When Travis Kalanick took a leave of absence in June 2017, before he was pushed out as chief executive, he said he needed to work on "Travis 2.0" so Uber could become "Uber 2.0." I joked at the time about Travis 2.0, a sensitive guy who respected women, cooperated with local governments, and always tipped his driver 20%. But the transformation that Uber has undergone since Dara Khosrowshahi took the CEO job nine months ago seems beyond anything Travis 2.0 could have even imagined. (Speaking of Travis, he was reportedly last spotted partying at the Cannes Film Festival.)
A day before its arbitration announcement, Uber launched a new ad campaign featuring Khosrowshahi and titled, "Moving Forward." In a video posted to YouTube, Khosrowshahi introduces himself and says it's time for Uber to move in a new direction. "I want you to know just how excited I am to write Uber's next chapter with you," he says, while contemplating the passing view from his window. "One of our core values as a company is to always do the right thing. And if there are times we fall short, we commit to being open, taking responsibility for the problem, and fixing it." It's sappy stuff, but it's also effective. It's hard to see any version of Travis pulling that off.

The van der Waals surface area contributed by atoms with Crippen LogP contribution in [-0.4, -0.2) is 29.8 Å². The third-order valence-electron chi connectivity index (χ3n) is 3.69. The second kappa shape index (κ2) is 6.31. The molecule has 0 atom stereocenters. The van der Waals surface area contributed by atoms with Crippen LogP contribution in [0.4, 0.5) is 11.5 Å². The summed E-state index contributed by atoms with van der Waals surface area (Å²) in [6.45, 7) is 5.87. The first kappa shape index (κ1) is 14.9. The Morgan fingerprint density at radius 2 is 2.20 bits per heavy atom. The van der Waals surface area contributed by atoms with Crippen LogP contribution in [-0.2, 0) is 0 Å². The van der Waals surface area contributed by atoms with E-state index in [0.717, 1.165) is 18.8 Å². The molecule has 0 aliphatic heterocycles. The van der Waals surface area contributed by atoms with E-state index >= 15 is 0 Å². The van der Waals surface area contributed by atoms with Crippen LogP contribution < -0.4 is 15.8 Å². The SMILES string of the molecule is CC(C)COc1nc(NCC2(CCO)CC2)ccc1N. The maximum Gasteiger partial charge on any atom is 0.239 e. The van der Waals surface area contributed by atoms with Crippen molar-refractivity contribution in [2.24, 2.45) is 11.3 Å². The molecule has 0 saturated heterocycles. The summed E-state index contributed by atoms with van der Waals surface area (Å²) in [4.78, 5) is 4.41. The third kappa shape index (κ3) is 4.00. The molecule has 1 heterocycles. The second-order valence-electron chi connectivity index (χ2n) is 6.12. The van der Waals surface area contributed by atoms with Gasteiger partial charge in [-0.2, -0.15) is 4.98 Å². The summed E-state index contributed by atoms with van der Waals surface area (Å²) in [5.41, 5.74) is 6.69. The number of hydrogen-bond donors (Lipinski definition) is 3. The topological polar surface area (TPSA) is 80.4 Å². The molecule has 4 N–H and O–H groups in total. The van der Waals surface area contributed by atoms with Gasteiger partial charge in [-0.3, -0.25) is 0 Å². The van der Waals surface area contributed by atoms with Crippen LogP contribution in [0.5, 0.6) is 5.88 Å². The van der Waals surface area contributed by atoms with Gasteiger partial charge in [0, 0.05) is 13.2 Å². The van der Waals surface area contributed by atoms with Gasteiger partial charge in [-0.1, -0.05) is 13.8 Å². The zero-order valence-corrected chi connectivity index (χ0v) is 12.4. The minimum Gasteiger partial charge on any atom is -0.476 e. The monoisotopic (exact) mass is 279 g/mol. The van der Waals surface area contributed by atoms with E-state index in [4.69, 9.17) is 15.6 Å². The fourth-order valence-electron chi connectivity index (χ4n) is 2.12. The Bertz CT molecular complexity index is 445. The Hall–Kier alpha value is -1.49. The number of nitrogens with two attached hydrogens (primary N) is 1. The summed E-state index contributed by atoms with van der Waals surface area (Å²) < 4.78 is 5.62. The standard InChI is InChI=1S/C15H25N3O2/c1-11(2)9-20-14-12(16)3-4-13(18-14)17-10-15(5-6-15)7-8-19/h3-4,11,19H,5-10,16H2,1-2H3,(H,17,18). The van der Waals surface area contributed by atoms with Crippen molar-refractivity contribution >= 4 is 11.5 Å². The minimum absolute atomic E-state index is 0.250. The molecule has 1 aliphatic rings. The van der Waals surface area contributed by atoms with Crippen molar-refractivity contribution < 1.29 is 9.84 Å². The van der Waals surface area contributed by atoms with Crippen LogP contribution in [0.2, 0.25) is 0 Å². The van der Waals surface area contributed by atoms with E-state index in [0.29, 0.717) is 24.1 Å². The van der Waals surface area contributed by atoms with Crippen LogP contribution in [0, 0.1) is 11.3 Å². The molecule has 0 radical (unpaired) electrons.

Be your own boss.
Elsewhere in Uber, here is a new study from the Economic Policy Institute, a pro-labor think tank, that finds Uber drivers earn $10.87 an hour after expenses, and $9.21 an hour if you adjust for what an independent contractor might pay out of pocket for a modest benefits package.